Updated: Mar 6, 2021
“What's in a name? that which we call a rose. By any other name would smell as sweet.” - William Shakespeare, Romeo and Juliet.
We all have come across this quote in our lives, haven’t we? Moreover, we have lived by it. What is in a name? Does it have any consequence as it’s the person who holds it. Well, there’s a lot in a name. At Least I second the latter thought after reading the incredible work of Jhumpa Lahiri. She has knit a perfect piece of story revolving on a subject as simple as a NAME. Yet so profoundly important. The complexities related to it and the eventual acceptance of the same as one’s identity. A name is someone’s treasure, someone’s identity and someone’s sanity too at times.
Talking about the book, it revolves around “Gogol Ganguly” who is an American Indian kid in a foreign land with a peculiar name which is geographically amusing and hence a shame for him to carry when he is old enough to understand the fact. The story starts much before his birth when his Gogol’s father, Ashoke Ganguly, being an avid reader, discovers his love for Russian writers and more precisely Nikolai Gogol. He relates to his life so much that he starts admiring him in-spite of the unusual life the writer led. His work “The overcoat” became his favourite (I added it in my TBR list too *wink*) that he passed to his son on his 18th birthday. The reason for Ashoke naming his son Gogol is not merely a straight fact that Nikolai Gogol was his favourite but there is a backstory to that is related to Ashoke’s earlier days in India but what is that and how does that incident become a significant thing in his and his son’s life, well that’s a catch for which I wish my readers to dig in.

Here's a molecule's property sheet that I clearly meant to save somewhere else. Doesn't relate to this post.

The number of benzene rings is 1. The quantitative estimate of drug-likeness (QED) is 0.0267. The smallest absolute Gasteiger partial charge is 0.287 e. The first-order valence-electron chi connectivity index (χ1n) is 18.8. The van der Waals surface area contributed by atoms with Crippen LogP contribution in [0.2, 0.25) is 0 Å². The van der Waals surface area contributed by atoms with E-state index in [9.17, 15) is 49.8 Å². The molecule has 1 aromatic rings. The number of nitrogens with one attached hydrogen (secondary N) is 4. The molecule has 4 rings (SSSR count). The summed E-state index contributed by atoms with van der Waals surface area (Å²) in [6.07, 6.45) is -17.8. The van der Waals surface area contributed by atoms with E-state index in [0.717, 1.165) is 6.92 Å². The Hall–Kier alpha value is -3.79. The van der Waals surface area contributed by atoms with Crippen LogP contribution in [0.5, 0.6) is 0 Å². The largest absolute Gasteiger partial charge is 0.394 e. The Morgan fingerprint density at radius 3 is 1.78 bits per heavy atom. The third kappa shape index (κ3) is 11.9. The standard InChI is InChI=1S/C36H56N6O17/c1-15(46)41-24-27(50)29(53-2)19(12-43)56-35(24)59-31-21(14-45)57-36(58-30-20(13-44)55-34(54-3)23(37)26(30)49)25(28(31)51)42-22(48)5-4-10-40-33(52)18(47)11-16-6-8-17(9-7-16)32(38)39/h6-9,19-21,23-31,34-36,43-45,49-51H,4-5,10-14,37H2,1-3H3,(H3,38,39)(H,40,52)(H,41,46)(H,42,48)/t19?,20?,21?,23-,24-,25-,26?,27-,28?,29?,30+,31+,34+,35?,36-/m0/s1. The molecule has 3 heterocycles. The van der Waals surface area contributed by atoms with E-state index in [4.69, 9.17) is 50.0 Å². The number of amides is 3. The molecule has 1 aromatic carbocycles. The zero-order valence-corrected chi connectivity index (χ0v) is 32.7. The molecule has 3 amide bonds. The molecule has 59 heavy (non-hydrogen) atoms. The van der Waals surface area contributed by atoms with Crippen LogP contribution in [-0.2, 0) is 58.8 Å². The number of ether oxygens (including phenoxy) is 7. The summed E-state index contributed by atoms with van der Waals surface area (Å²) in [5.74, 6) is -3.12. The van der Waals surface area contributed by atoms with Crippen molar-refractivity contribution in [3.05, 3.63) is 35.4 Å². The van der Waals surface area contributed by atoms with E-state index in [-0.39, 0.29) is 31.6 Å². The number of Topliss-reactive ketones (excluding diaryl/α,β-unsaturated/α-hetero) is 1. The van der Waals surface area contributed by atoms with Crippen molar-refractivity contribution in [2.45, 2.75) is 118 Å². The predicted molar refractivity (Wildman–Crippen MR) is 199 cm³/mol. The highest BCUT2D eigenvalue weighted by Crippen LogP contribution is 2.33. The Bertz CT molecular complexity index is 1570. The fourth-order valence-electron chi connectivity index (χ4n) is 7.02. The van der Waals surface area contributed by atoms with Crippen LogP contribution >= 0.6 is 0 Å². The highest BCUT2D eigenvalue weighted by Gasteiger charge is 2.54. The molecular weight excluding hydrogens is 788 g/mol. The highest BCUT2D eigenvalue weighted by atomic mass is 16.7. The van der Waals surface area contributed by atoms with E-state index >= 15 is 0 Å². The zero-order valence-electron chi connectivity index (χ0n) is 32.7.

Ashoke moved to America and later called his wife there. They permanently settle there making their children Gogol and Sonia more American than Indian. The kids feared visiting India as they wanted to prohibit the cultural shocks they had to face. However, Ashoke and his wife Aashima were still attached to their roots so much so that they had more Indian acquaintances abroad than the native Americans. They wanted the same for their kids too but like fate has its own choice, hence, the exact opposite happened. However, they never forced their kids to follow their footprints but allowed them to decide their own ways.
The story never gets boring or cliched as it does not talk about the name of Gogol only but covers different themes like love, parenting, loss, emotional breakdown, betrayal too (just to name a few. The readers would surely go on a roller coaster ride of emotions while reading the very famous book by Jhumpa Lahiri which has also been presented as a movie on the silver screen with fine actors like Irfan Khan and Tabu. Now you know what I am talking about. Do I need to say I highly recommend this book? Lol ! Go and grab a copy folks !
Happy Reading !